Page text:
"I was just traveling," Parlan said indignantly. "It took me a few weeks to get here. I took a boat from the isles to the shore near Brightvale, then took a path through the plains, and finally entered the Haunted Woods. And then..." He frowned suddenly. "Just yesterday, it was storming pretty badly."

     Darren cocked his head. The day before had been exceptionally beautiful weather, bright and clear without a single whisper of a cloud in the sky. "Go on," he prodded.

     Parlan's frown only deepened. "There was a lot of rain, and thick clouds and... lightning. Lots of lightning. And at one point, I... I don't know. The next thing I know, I was on the ground, as if waking from a nap. And the sky was bright and clear." He shook his head. "I didn't do anything."

     "The storm has to have been the catalyst," Darren murmured partially to himself. He had been jotting down notes as the boy had spoken in his lab book. "Anything else happen? Or did you notice anything when you awoke from your nap that was out of the usual?"

     "I... I did notice that most of my supplies were gone."

     Darren frowned. "Supplies?"

     Parlan nodded. "I had been traveling with several spell components, bottled herbs and stuff." He worked the front clasp of his cloak until it was free and held it open. Darren saw that there was a series of pockets sewn inside of the cape, and though there were a few bottles and various plants stuffed in some of the pockets, others were empty and scorched.

     And then Darren noticed something on Parlan's arm, something that had been hidden by the long cloak.

     "Roll up your sleeve!" he commanded suddenly, and when the boy obeyed, Darren saw that the Shoyru's arm bore a strange mark, a large design that looked a bit like a tree with branching lines that traveled up his arm.

     "What is that?" Parlan asked, panicked. He ran his finger over the skin, prodding at the design.

     "Parlan," Darren said in shock. "You were struck by lightning." His eyes scanned the marks, a telltale design of those who had encountered lightning and had lived to tell the tale. "If my deductions are correct, you were struck by lighting during that storm yesterday... well, yesterday minus a few hundred years. The lightning must have acted as a catalyst, activating properties in some of the materials you were carrying to propel you forward in time. And so, when you awoke from the lightning blast, you were in the future."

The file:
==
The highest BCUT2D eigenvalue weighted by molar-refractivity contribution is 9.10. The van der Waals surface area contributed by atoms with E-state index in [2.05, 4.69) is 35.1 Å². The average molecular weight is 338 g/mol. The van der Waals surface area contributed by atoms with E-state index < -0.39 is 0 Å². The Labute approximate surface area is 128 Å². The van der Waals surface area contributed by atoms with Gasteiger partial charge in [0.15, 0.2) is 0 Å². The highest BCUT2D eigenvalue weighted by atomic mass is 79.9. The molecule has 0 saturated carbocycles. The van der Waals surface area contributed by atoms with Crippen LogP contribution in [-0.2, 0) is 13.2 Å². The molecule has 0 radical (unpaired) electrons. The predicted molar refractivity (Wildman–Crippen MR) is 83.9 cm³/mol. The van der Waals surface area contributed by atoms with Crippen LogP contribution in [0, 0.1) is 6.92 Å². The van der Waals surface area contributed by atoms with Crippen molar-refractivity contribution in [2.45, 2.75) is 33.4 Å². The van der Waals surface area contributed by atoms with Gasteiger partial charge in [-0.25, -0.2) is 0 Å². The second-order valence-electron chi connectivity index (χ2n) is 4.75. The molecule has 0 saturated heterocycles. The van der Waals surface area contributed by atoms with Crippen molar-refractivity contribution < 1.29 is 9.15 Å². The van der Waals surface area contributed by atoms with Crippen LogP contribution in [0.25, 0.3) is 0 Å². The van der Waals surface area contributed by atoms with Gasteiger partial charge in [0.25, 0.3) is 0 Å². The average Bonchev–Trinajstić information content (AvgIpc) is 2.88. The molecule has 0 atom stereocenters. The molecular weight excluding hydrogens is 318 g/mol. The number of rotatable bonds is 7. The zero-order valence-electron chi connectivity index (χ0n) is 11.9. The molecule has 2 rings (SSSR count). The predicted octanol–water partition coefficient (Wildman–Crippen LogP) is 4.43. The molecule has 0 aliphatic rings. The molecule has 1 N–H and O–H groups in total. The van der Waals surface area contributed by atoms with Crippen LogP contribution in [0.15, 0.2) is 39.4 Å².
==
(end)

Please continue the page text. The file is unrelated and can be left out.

Parlan seemed at a loss for words. His eyes were latched onto a flask set on the table. "I'm in the future," he said numbly, his words thick as if his tongue had swelled. "I was struck by lightning, and now... I'm in... the... future..."

     And then he fainted, his body tumbling off the bench and onto the linoleum floor.

     * * *

     When Parlan awoke, he was inclined to think that the whole thing had been a dream, that he had merely imagined an incident where he had traveled in time to meet a strange man living in Hartwick Hall hundreds of years into the future. It was a reasonable nightmare, he tried to tell himself. He had been traveling towards Hartwick Hall for weeks, and his greatest fear was that he would be denied the apprenticeship. This nightmare had just gone a single step further, telling him that he had gotten the apprenticeship, only for him to realize that it was, in fact, not with Hartwick at all.

     And yet, when he opened his eyes, he was not on the ground, curled up against the roots of a tree or under a bush. Instead, he was in a large bed, wrapped up in the softest sheets he had ever felt. He jolted upright, his heart racing, as he tried to place his surroundings. He had never seen this room before, and he had no recollection of arriving there. "I must be dreaming still," he said, turning to pinch himself, but he winced when he noticed the latticework design scarring his arm.